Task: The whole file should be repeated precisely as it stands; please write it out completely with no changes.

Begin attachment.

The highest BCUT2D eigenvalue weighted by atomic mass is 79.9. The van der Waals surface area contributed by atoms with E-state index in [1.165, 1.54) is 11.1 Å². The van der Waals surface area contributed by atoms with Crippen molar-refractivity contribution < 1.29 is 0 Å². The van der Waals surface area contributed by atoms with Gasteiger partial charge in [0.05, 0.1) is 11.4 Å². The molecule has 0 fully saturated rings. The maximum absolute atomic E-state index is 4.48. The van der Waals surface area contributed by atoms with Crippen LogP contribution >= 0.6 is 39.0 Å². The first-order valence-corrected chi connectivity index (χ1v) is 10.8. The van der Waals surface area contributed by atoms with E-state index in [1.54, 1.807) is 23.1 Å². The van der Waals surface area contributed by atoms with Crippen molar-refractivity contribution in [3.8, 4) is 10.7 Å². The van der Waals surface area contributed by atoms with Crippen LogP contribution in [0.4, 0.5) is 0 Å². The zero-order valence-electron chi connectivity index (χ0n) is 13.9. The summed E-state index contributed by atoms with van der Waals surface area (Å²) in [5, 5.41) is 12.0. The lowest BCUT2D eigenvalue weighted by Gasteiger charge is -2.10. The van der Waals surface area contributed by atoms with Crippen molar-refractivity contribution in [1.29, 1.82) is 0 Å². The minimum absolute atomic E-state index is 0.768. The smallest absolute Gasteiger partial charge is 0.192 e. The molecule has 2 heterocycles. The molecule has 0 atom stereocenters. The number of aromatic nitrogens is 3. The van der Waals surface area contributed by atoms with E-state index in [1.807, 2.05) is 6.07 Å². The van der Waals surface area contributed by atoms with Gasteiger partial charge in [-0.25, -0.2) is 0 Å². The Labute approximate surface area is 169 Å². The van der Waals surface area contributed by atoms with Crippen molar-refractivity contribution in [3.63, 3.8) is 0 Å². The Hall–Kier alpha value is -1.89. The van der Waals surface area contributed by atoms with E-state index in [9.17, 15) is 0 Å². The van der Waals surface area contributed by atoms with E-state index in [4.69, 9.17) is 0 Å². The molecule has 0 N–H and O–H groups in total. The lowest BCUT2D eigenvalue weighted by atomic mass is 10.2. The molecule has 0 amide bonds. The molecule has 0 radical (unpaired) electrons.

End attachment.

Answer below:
The highest BCUT2D eigenvalue weighted by atomic mass is 79.9. The van der Waals surface area contributed by atoms with E-state index in [1.165, 1.54) is 11.1 Å². The van der Waals surface area contributed by atoms with Crippen molar-refractivity contribution < 1.29 is 0 Å². The van der Waals surface area contributed by atoms with Gasteiger partial charge in [0.05, 0.1) is 11.4 Å². The molecule has 0 fully saturated rings. The maximum absolute atomic E-state index is 4.48. The van der Waals surface area contributed by atoms with Crippen LogP contribution >= 0.6 is 39.0 Å². The first-order valence-corrected chi connectivity index (χ1v) is 10.8. The van der Waals surface area contributed by atoms with E-state index in [1.54, 1.807) is 23.1 Å². The van der Waals surface area contributed by atoms with Crippen molar-refractivity contribution in [3.8, 4) is 10.7 Å². The van der Waals surface area contributed by atoms with Crippen LogP contribution in [0.4, 0.5) is 0 Å². The zero-order valence-electron chi connectivity index (χ0n) is 13.9. The summed E-state index contributed by atoms with van der Waals surface area (Å²) in [5, 5.41) is 12.0. The lowest BCUT2D eigenvalue weighted by Gasteiger charge is -2.10. The van der Waals surface area contributed by atoms with Crippen molar-refractivity contribution in [1.29, 1.82) is 0 Å². The minimum absolute atomic E-state index is 0.768. The smallest absolute Gasteiger partial charge is 0.192 e. The molecule has 2 heterocycles. The molecule has 0 atom stereocenters. The number of aromatic nitrogens is 3. The van der Waals surface area contributed by atoms with E-state index in [1.807, 2.05) is 6.07 Å². The van der Waals surface area contributed by atoms with Gasteiger partial charge in [-0.25, -0.2) is 0 Å². The Labute approximate surface area is 169 Å². The van der Waals surface area contributed by atoms with Crippen molar-refractivity contribution in [3.63, 3.8) is 0 Å². The Hall–Kier alpha value is -1.89. The van der Waals surface area contributed by atoms with E-state index in [9.17, 15) is 0 Å². The van der Waals surface area contributed by atoms with E-state index in [4.69, 9.17) is 0 Å². The molecule has 0 N–H and O–H groups in total. The lowest BCUT2D eigenvalue weighted by atomic mass is 10.2. The molecule has 0 amide bonds. The molecule has 0 radical (unpaired) electrons.